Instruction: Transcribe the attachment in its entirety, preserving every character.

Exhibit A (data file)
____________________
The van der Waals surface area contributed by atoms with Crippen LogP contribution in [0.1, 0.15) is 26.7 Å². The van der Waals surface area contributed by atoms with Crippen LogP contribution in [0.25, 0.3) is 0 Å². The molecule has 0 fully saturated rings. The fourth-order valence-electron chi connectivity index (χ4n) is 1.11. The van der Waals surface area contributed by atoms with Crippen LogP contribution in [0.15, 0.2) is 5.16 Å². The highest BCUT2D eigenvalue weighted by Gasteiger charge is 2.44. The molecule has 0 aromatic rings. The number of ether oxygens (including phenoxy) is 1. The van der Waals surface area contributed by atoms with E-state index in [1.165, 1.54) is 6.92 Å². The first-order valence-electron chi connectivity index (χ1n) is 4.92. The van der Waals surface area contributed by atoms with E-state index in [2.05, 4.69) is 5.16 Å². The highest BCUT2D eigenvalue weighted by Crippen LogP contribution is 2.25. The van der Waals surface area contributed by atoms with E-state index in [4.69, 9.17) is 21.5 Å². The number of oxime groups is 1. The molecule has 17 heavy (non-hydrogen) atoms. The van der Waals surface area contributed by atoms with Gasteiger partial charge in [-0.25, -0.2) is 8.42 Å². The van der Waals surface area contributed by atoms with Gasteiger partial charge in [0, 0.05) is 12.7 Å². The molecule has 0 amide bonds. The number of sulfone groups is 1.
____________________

The van der Waals surface area contributed by atoms with Crippen LogP contribution in [0.1, 0.15) is 26.7 Å². The van der Waals surface area contributed by atoms with Crippen LogP contribution in [0.25, 0.3) is 0 Å². The molecule has 0 fully saturated rings. The fourth-order valence-electron chi connectivity index (χ4n) is 1.11. The van der Waals surface area contributed by atoms with Crippen LogP contribution in [0.15, 0.2) is 5.16 Å². The highest BCUT2D eigenvalue weighted by Gasteiger charge is 2.44. The molecule has 0 aromatic rings. The number of ether oxygens (including phenoxy) is 1. The van der Waals surface area contributed by atoms with E-state index in [1.165, 1.54) is 6.92 Å². The first-order valence-electron chi connectivity index (χ1n) is 4.92. The van der Waals surface area contributed by atoms with E-state index in [2.05, 4.69) is 5.16 Å². The highest BCUT2D eigenvalue weighted by Crippen LogP contribution is 2.25. The van der Waals surface area contributed by atoms with E-state index in [4.69, 9.17) is 21.5 Å². The number of oxime groups is 1. The molecule has 17 heavy (non-hydrogen) atoms. The van der Waals surface area contributed by atoms with Gasteiger partial charge in [-0.25, -0.2) is 8.42 Å². The van der Waals surface area contributed by atoms with Gasteiger partial charge in [0, 0.05) is 12.7 Å². The molecule has 0 amide bonds. The number of sulfone groups is 1.